Carnedd Llywelyn from Rachub
Quieter approach to the Carneddau from near Bethesda.This walk includes the 2 Washis of Carnedd Llewelyn, Foel-fras (Carneddau)This walk includes the 6 Hewitts of Carnedd Llewelyn, Foel Grach, Foel-fras (Carneddau), Garnedd Uchaf (Carnedd Gwenllian), Drum, DrosglThis walk includes the 7 Nuttalls of Carnedd Llewelyn, Foel Grach, Foel-fras (Carneddau), Garnedd Uchaf (Carnedd Gwenllian), Drum, Drosgl, Bera Bach
|24.87 km||919 m||8 hours|
Calculate the time using Naismith’s Rule and factor in your own pace.
Start and Finish: Rachub to Aber
Cafe, parking WC Aber.
Navigation in poor visibility
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Carnedd Llywelyn from Rachub Route Map and GPX Download
Summits and Places on this Route
Carnedd Llywelyn from Rachub Details
This, make no bones about it, its a long un. Snowdonia, the north at least, seems to have a lack of natural long walks. Even walking one end of the Carneddau to the other just passes 20km. Other longer walks involve the joining together of different ranges and the inherent excess of ascent that produces. This is a more manageable longer walk, with most of the ascent and descent being gradual and on good paths once the main spine of the Carneddau are reached. If you want even more, just dogleg out to Carnedd Dafydd and bag Yr Elen on the return journey.
The walk starts at the top of the road in Rachub (turn up past the pub until you reach a junction where the road effectively ends). Turn right at the junction and then through a gate and you’re on the hill. An easy path leads left along the wall, passes a quarry before forming a gentle green track through small patches of gorse. This intense green and gorse is typical of the northern end of the Carneddau. The path contours Moel Faban before turning right up a dry valley (Bwlch ym-Mhwll-lle) and beyond this you’re on the open moorland. You can cross Moel Faban to this spot in many ways, including directly over the top via the quarry incline you pass at the start.
A rare sighting, initially a rat or squirrel i thought, of a stoat made me stop on the path. It had crossed the path and into some gorse. I moved on a little, and peered at the spot it had vanished. Nothing. Then it shot out, fast and small, away and down the hill. This was to be my first brush with nature on quite an interesting day.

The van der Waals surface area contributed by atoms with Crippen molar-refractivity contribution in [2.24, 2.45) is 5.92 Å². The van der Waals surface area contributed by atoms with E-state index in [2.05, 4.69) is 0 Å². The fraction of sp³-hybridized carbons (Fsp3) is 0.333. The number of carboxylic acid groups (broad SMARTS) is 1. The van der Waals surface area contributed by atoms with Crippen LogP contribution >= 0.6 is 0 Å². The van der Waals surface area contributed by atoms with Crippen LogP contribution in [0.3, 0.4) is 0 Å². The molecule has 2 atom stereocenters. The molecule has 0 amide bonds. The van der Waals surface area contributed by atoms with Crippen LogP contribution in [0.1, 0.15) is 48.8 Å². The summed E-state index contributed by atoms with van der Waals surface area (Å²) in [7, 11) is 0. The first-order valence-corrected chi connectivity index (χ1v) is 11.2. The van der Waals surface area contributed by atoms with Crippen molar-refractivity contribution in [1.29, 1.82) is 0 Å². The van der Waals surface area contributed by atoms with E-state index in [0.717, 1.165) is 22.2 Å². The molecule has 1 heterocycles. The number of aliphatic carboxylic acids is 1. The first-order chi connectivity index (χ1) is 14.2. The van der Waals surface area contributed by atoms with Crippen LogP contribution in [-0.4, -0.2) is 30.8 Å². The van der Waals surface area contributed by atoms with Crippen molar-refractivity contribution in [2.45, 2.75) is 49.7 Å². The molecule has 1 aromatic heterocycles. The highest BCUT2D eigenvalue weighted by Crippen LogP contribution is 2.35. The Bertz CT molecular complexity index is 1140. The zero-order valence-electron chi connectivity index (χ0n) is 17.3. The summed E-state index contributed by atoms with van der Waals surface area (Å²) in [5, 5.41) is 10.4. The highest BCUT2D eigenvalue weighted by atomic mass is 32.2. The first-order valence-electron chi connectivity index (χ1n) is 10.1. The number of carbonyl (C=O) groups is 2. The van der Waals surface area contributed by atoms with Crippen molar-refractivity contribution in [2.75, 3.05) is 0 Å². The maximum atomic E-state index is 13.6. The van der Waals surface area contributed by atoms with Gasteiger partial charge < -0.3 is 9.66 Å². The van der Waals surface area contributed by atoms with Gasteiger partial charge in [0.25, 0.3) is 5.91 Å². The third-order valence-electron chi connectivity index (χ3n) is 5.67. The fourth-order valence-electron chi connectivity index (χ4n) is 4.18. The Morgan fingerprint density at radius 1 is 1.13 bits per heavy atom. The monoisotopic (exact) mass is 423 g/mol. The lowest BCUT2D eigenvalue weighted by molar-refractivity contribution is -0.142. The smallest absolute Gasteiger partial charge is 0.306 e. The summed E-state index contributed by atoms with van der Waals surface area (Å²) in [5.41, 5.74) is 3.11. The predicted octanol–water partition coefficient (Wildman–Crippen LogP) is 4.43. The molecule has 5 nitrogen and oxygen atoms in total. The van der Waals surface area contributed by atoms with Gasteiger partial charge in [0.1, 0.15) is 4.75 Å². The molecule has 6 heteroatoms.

Once up on the moorland, the track must be taken left towards the pointy hill of Gyrn. About half way there, I spotted a pair of Buzzards. Then, a third, either swooping or hovering over Llefn. A fourth was to my right, above the river. I’ve never seen so many in one place, and apparently they’re not gregarious. I didn’t get my camera out as with this sort of thing, they always fly off once it’s out of my pack.
Further along, I could now see the buzzards flying about Gyrn, disturbing the crows or ravens that are often seen in this area. Then, one was hunting to one side. Dive down from 20m, then swiftly back up, only not so high. Again, it dived towards something unseen, again returning to hover lower. After doing so a few more times, whatever it had seen must have scurried away to the safety of a burrow and it moved along the hillside.
The path leads onto a large flat area of ground that separated Moel Wnion and Drosgl, this can be awkward to navigate in mist and the path difficult to find. It was clear today and I managed to miss one path by walking across it as I was walking towards the obvious path on the hill. So in the mist, real care must be taken to find the path.
Ahead on the Drosgl path was the farmer moving his flock to the other side of the hill. Fortunately, he’d finished by the time i reached the ridge, or i’d have set off directly to the top of Drosgl in case I disturbed his work. The path along the ridge is easy for the first section, with the extensive views into Cwm Caseg and Yr Elen causing you to suddenly realise how high you’ve climbed.
The path is reasonably flat, until you’ve got to climb up Bera Bach and then it’s flat again. The path vanishes to all intents and purposes here, and I doubt I’ve ever taken the same path twice along this ridge. The only advice is to keep right as you avoid most of the bogs. You might find a path again climbing up Yr Aryg, but more likely lose it again as you near Garnedd Uchaf and find the bogs. They’re easily walked past, but well hidden in the grass too!
Navigation is now, thankfully, much easier. Turn right towards Foel Grach, and its shelter. Last time I attempted this walk, I didn’t get any further than this as the conditions were atrocious and my companion ill-equipped for the icy conditions. Having plodded on to Llewelyn on that day would have asked for trouble. Today it was much better. Care needs to be taken in some places, as the path becomes faint where the path climbs a couple of rocky slopes and again once you’re on the flat summit. And you’re soon there too. Usually so are many others, so the summit shelter will be occupied. Never mind, I had to be in Aber by 4 and it was 1 already. So I turned back the way I came.
There’s very little that can be said of the return route. Keep on the path in mist, or follow the fence. Garnedd Uchaf needs careful compass work to get to Foel Fras in mist, but once on Foel Fras you can follow the wall and then a fence, all the way to Bwlch Y Ddeufaen if you have to. Or from Drum, you can’t miss the track that leads down to the Roman road and a set of fingerpost’s pointing the way to Aber.
It was on the descent of Y Drum that I saw further wildlife, something I’ve missed recently having done few solo walks. This bird of prey must have been a kestrel from its colouration, though I thought it to be a merlin due to it’s size.
The track leads easily, but at length down to Aber. There’s no longer a pub there, but a decent little walker friendly cafe that does bottomless pots of tea for three and six, home made cakes and food.